Yves here. So many books, so little time! I might quibble at the margin (as in I might take the view that their definition of “carry trade” is a bit overbroad) but there’s no question that carry trades have been major drivers of financial crises and instability. In the 2007-2008 financial crisis, the unwind of the yen carry trade would lead investors to dump positions, often of their currently best performing assets, which would lead to sudden swoons in markets like gold that seemed to have nothing to do with that day’s move in yen prices.
In Wall Street’s distant past, before the fall of 2008, financial markets people had what was called a “résumé put”. If the securities or portfolio strategy you were selling blew up on the client, you moved your previously pocketed bonuses to another custodian, put (sold) the securities to the market, and put out your résumé to other firms, or, especially, brokers with whom you had done business. Your problem was solved.
Dizard argued in 2014 that this approach didn’t work so well in a downsized securities and brokerage business, but with perma-ZIRP-induced inflated assets, the fund management business seems health, leaving plenty of places to land, at least in the case of garden-variety train wrecks.
By Joseph P. Joyce, Professor of Economics at Wellesley College. Originally published at Capital Ebbs and Flows
The classic carry trade involves borrowing and investing in different currencies. For many years the Japanese yen served as the source of cheap loans that could then be exchanged for Australian dollars that yielded a higher return. At the end of the period the dollars would be exchanged for yen, and the loan repaid. As long as the funding currency had not appreciated in value, the trader would profit from the difference in returns. A profitable carry trade, however, violates uncovered interest rate parity, which stipulates that any difference in returns should be offset by an expected appreciation of the funding currency. At times the currencies would realign, and purchasing the originating currency to repay the loan could eliminate any previous gains.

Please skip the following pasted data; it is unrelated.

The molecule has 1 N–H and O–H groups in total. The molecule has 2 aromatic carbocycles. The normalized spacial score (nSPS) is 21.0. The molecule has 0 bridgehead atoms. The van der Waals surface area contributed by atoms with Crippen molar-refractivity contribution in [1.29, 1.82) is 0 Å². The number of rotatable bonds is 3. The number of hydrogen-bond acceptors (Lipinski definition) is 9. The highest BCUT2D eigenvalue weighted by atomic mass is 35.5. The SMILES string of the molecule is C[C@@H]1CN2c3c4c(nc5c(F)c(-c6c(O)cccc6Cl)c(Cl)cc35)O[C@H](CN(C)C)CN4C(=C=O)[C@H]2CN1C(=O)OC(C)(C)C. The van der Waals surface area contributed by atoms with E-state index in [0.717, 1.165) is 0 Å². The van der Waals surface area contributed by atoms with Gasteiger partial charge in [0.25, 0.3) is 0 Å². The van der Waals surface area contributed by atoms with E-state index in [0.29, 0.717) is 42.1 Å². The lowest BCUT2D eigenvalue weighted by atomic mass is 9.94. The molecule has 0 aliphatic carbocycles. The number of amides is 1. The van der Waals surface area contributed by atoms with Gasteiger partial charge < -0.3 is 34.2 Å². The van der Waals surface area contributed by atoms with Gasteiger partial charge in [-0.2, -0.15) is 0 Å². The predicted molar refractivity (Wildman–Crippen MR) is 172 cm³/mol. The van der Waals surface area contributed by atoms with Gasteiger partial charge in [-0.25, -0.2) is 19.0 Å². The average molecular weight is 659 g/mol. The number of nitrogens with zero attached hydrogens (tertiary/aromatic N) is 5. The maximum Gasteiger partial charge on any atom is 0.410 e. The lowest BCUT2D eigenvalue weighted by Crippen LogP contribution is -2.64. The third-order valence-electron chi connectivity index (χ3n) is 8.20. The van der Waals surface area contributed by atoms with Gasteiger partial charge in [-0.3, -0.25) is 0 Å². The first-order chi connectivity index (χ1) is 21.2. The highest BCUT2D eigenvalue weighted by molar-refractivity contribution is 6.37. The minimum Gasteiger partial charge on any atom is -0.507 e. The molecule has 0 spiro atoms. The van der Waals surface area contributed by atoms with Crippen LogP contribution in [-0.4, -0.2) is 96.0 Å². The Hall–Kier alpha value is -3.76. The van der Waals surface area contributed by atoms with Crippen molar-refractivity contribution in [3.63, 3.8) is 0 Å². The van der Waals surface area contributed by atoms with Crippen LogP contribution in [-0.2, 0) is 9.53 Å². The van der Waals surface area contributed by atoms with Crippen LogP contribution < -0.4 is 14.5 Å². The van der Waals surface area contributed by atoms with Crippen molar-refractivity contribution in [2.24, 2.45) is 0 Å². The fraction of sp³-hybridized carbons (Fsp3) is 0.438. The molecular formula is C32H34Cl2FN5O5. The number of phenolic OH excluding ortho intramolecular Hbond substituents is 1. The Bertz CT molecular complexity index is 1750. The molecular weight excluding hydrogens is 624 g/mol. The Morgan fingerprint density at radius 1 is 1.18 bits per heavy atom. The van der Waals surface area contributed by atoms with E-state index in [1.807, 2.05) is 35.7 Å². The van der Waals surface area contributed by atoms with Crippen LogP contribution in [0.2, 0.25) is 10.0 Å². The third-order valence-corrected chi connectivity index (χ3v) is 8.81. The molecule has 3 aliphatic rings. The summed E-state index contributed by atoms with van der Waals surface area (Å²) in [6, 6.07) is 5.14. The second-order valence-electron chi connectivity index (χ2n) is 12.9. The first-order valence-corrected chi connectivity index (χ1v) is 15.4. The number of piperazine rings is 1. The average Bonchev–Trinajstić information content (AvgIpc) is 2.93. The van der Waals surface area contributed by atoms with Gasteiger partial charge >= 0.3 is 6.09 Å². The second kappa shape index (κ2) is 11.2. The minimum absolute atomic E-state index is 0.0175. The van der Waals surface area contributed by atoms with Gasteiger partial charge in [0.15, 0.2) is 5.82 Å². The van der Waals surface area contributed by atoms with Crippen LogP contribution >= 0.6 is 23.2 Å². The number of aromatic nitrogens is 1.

The authors extend the concept of carry trades to include all those transactions that provide a stream of income but are subject to the risk of “…a sudden loss when a particular event occurs or when underlying asset values change substantially.” Since carry transactions are based on borrowing, leverage is a key component. Buying stock on margin, for example, is another form of carry trade, as is a private equity leveraged buyout.
The trader benefits only as long as asset prices remain close to their current levels. Volatility can wipe out a position, and the financial losses can spill over to the economy. Those negative consequences bring central banks into the financial markets. Their intervention may reestablish stability, but it allows those who would have suffered a loss to transfer that loss to the public sector. Central bankers acting as lenders of last resort, the authors write, “…underwrite some of the losses associated with carry. This encourages further growth of carry, and a self-reinforcing cycle develops.”